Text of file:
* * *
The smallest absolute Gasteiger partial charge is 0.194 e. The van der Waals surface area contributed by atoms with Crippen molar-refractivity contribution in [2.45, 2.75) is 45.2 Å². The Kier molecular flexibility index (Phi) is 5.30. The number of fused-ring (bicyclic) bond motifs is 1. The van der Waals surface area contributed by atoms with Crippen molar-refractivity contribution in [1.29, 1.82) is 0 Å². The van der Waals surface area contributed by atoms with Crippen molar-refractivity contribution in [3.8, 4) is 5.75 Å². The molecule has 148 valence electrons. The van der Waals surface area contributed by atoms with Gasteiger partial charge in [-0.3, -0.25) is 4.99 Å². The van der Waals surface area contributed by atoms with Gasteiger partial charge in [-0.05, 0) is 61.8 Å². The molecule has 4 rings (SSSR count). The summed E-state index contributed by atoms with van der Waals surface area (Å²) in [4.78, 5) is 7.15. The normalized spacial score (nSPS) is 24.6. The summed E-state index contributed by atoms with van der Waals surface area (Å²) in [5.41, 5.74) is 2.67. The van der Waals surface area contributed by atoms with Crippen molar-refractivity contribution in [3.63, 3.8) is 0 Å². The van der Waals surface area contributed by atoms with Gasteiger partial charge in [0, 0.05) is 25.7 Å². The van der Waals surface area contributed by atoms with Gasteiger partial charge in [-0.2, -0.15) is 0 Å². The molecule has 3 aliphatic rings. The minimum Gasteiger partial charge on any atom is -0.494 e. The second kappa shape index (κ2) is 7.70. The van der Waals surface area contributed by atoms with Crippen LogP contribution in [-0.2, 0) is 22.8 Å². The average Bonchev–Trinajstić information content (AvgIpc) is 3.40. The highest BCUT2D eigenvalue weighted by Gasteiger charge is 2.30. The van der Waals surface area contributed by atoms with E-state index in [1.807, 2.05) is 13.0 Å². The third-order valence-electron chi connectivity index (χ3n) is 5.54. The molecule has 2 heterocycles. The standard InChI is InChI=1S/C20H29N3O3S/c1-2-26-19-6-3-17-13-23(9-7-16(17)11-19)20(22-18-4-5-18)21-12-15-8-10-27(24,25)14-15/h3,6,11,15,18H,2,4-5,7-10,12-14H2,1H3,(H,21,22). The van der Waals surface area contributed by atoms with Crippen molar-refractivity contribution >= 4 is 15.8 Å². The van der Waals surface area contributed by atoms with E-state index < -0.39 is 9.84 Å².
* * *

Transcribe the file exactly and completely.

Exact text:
The smallest absolute Gasteiger partial charge is 0.194 e. The van der Waals surface area contributed by atoms with Crippen molar-refractivity contribution in [2.45, 2.75) is 45.2 Å². The Kier molecular flexibility index (Phi) is 5.30. The number of fused-ring (bicyclic) bond motifs is 1. The van der Waals surface area contributed by atoms with Crippen molar-refractivity contribution in [1.29, 1.82) is 0 Å². The van der Waals surface area contributed by atoms with Crippen molar-refractivity contribution in [3.8, 4) is 5.75 Å². The molecule has 148 valence electrons. The van der Waals surface area contributed by atoms with Gasteiger partial charge in [-0.3, -0.25) is 4.99 Å². The van der Waals surface area contributed by atoms with Gasteiger partial charge in [-0.05, 0) is 61.8 Å². The molecule has 4 rings (SSSR count). The summed E-state index contributed by atoms with van der Waals surface area (Å²) in [4.78, 5) is 7.15. The normalized spacial score (nSPS) is 24.6. The summed E-state index contributed by atoms with van der Waals surface area (Å²) in [5.41, 5.74) is 2.67. The van der Waals surface area contributed by atoms with Crippen molar-refractivity contribution in [3.63, 3.8) is 0 Å². The van der Waals surface area contributed by atoms with Gasteiger partial charge in [0, 0.05) is 25.7 Å². The van der Waals surface area contributed by atoms with Gasteiger partial charge in [-0.2, -0.15) is 0 Å². The molecule has 3 aliphatic rings. The minimum Gasteiger partial charge on any atom is -0.494 e. The second kappa shape index (κ2) is 7.70. The van der Waals surface area contributed by atoms with Crippen LogP contribution in [-0.2, 0) is 22.8 Å². The average Bonchev–Trinajstić information content (AvgIpc) is 3.40. The highest BCUT2D eigenvalue weighted by Gasteiger charge is 2.30. The van der Waals surface area contributed by atoms with E-state index in [1.807, 2.05) is 13.0 Å². The third-order valence-electron chi connectivity index (χ3n) is 5.54. The molecule has 2 heterocycles. The standard InChI is InChI=1S/C20H29N3O3S/c1-2-26-19-6-3-17-13-23(9-7-16(17)11-19)20(22-18-4-5-18)21-12-15-8-10-27(24,25)14-15/h3,6,11,15,18H,2,4-5,7-10,12-14H2,1H3,(H,21,22). The van der Waals surface area contributed by atoms with Crippen molar-refractivity contribution >= 4 is 15.8 Å². The van der Waals surface area contributed by atoms with E-state index < -0.39 is 9.84 Å².